Fifteen hand-routed cedar Oregon Historical Markers are speckled along Highway 101, intended to share Oregon’s stories along the coastline. This Thursday, Sept. 12, marks the revision of the Captain Robert Gray historical marker at the Tillamook Bay wayside to include an important member of Gray’s crew, Oregon’s first person of African descent, Markus Lopeus.
“It commemorates the earliest documented instance of a person of African descent being in Oregon...” said Gwen Carr, president of the Oregon Black Pioneers, in a press release. “And serves as a memorial for those who came before and after; whose names and circumstances will never be known."
Carr was showing the landing site of Lopeus to her grandchildren when she discovered that the historical marker had no mention of him. Carr approached the Oregon Travel Experience (OTE) and the Oregon Historical Marker Committee, and it was determined that the marker would be updated with additional information on Gray’s voyage that had been missing.
“Sadly, many times the significant impacts of African Americans in our history gets ignored,” said Tillamook County Commissioner Bill Baertlein. “Now, this African American is getting the recognition he deserves.”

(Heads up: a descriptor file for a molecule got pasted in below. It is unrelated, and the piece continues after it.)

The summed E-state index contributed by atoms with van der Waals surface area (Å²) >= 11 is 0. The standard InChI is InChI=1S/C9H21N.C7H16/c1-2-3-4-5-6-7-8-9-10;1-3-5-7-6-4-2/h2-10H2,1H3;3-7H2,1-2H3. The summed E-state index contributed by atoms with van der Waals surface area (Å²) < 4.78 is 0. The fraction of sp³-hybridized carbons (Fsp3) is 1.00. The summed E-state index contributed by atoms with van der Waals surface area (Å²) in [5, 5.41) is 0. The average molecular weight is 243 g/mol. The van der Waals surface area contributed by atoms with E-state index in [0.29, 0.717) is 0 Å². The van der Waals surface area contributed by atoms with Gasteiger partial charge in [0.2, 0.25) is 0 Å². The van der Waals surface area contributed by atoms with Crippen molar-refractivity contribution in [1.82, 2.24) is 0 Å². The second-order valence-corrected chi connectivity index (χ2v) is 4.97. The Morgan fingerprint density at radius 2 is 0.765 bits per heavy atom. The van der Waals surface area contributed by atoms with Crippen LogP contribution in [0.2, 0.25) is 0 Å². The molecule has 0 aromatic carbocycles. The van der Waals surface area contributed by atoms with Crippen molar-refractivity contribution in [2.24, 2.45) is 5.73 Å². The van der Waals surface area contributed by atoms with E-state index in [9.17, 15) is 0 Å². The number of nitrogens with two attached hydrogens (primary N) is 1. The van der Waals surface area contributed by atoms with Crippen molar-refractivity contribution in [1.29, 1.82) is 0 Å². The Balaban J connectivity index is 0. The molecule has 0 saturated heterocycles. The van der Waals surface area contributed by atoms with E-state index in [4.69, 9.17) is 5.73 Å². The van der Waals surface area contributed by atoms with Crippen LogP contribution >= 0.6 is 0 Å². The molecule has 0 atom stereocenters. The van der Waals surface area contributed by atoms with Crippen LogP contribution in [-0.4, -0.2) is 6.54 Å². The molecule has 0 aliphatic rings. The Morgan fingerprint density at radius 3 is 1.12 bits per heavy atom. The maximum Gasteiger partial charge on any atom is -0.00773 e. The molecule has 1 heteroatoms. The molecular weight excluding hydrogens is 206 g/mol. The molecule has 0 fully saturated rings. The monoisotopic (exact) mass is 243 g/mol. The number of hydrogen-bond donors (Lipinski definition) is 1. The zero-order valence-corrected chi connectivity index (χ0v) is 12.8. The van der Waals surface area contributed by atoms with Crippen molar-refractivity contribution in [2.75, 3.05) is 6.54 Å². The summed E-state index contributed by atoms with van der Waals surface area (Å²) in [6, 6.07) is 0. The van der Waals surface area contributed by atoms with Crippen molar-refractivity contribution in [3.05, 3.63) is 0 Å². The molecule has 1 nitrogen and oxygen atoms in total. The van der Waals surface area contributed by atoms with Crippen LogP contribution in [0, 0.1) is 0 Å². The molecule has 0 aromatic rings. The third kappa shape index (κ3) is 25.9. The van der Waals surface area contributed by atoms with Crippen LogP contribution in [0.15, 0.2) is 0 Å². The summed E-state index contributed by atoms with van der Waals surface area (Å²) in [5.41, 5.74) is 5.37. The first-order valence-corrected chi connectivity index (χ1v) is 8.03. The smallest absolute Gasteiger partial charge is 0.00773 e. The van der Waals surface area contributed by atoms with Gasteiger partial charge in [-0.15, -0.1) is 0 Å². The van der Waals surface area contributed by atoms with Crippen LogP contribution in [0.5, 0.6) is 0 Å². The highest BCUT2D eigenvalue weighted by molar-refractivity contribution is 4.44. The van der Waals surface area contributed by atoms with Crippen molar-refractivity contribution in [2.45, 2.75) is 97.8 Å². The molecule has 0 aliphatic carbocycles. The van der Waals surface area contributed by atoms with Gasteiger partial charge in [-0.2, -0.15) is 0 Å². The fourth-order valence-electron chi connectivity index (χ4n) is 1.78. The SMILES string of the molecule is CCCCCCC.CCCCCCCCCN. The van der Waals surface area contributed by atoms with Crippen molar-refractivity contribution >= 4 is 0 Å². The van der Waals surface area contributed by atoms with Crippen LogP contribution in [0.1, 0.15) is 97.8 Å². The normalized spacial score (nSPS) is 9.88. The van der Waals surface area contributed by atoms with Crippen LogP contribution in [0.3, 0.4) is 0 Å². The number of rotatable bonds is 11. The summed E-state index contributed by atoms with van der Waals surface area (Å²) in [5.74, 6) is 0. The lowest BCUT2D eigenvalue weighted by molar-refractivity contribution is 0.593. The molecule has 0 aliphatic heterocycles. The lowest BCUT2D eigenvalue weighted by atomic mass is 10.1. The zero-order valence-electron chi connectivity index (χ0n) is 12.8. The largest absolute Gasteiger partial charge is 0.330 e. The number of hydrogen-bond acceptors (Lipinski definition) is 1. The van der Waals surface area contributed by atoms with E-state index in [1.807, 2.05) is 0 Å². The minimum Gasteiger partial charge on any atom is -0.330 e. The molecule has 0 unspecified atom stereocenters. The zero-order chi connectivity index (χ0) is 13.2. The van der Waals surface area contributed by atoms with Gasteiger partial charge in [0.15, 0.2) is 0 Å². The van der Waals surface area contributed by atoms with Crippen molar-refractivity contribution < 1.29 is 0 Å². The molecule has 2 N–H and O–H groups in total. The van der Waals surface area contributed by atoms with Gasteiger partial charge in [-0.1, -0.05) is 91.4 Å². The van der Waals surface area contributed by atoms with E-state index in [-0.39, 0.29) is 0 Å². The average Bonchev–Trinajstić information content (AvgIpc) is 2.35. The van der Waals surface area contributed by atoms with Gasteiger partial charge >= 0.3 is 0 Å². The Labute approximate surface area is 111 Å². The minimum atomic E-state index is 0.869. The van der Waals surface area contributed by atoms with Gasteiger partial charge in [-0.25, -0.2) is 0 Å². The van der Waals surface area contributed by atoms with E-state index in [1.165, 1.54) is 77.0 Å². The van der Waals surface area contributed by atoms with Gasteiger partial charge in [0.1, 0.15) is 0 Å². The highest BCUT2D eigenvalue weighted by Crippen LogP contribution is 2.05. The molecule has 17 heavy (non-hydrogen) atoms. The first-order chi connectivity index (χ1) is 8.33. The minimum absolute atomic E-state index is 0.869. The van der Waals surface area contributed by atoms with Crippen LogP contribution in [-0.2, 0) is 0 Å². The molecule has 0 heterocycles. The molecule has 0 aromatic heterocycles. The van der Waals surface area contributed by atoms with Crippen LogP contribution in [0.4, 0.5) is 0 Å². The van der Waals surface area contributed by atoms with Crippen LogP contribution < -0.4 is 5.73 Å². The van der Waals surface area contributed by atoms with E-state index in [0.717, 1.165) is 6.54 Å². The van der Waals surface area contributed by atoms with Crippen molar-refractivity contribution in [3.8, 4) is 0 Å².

In 1787, Gray left Boston for a trading voyage headed to the West Coast of North America on the sloop Lady Washington. Lopeus joined the crew in the Cape Verde Islands off the coast of West Africa. The Lady Washington arrived at Tillamook Bay in 1788 and established Gray as the first American to circumnavigate the globe.
Ceremony speakers will include Commissioner Baertlein, Richard Engeman, author, historian, and member of the Oregon Historical Marker Committee; Carr and Willie Richardson of the Oregon Black Pioneers; and Charlotte Lehan, Oregon Travel Information Council member.
The ceremony takes place Thursday, Sept. 12, 2013 at 11am at Tillamook Bay wayside located a quarter-mile north of Garibaldi, Oregon, on US Highway 101.